The word “blessings” implies something unwarranted, the unearned gift. And it leaves dangling deeper questions about the source of such things, the experience of such moments and the possibilities this represents. There are all kinds of blessings: some are defined by clarity of purpose, some by the miracles that defy common sense and even scientific explanations. Some are shrouded in the quiet of prayer and others are blasts of energy at the finish line in a tough competition. Franciscan Benedictions are grounded in what it means to be a human being on the very difficult path of life. They resonate with the acknowledgement of shortcomings and limited perceptions and the reality of life as a collective experience. What happens to each of us somehow, incredibly, affects all of us.
The Franciscan Benediction offers particular hopes for humanity: for discomfort, for anger, for tears and for foolishness.
May God bless you with discomfort…
Discomfort at easy answers, half-truths and superficial relationships,
Discomfort, so that you will live deep within your heart.
May God bless you with anger…
Anger at injustice, oppression, and exploitation of people,
Anger, so that you will work for justice, freedom, and peace.
May God bless you with tears…
Tears to shed for those who suffer pain, rejection, starvation and war,
Tears, so that you will reach out to comfort them
And turn their pain into joy.
And, may God bless you with foolishness…
Foolishness to believe that you can make a difference in this world,
Foolishness, so that you will do what others claim cannot be done.
The black bolded words capture what is so much a part of being human; culture and circumstance push discomfort, anger, tears and foolishness away too often. Each, however, is essential to realizing a full self. The green phrases stretch the depth of self into and through the importance of doing. And it is not about doing for self but about serving others. Nothing is more Franciscan.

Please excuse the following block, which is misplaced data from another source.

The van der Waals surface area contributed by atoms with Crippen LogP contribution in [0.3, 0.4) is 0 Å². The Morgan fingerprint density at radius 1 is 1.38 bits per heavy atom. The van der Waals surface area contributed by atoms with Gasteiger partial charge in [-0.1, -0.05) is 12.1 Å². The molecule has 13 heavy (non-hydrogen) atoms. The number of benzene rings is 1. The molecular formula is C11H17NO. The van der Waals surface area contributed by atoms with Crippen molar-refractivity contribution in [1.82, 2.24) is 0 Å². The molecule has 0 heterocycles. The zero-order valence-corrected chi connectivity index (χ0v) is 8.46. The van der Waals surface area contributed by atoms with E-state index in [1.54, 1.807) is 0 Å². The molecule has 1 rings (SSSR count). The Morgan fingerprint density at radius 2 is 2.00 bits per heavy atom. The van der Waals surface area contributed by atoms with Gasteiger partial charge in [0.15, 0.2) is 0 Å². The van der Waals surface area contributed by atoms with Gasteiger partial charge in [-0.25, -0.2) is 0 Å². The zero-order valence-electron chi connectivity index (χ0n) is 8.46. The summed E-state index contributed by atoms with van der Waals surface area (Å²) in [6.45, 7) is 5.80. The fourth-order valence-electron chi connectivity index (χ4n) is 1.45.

The 12th century Francis is a voice speaking truth to the 21st century. His was a life that countered the dominant culture, earned him controversy, won him support and broke his heart. His was a vision that embraced uniqueness, demanded resilience, encouraged becoming and dared fidelity. He broke boundaries and named new ones: he both embraced and suffered change. He wandered through human suffering and found solace in silence; he was at home among the brothers and the formidable rocks of LaVerna. He knew illness and blindness and yet he could see so much of what was most meaningful in life. In other words, he was very human. And he was loved.
Francis was also Catholic. The Voice he heard and trusted was from the cross at San Damiano. The God he knew revealed his presence in others: in friars and Clare and in the people of Greccio. The energy he brought to life was about bringing hope and change: initiatives for peace, movements towards safety, encouragement to see the world as the gift it is in the enigmatic “Brother Sun, Sister Moon.” And yet, blind by the end and suffering disagreements among the friars, Francis left a blessing for all. It is ours to choose to explore.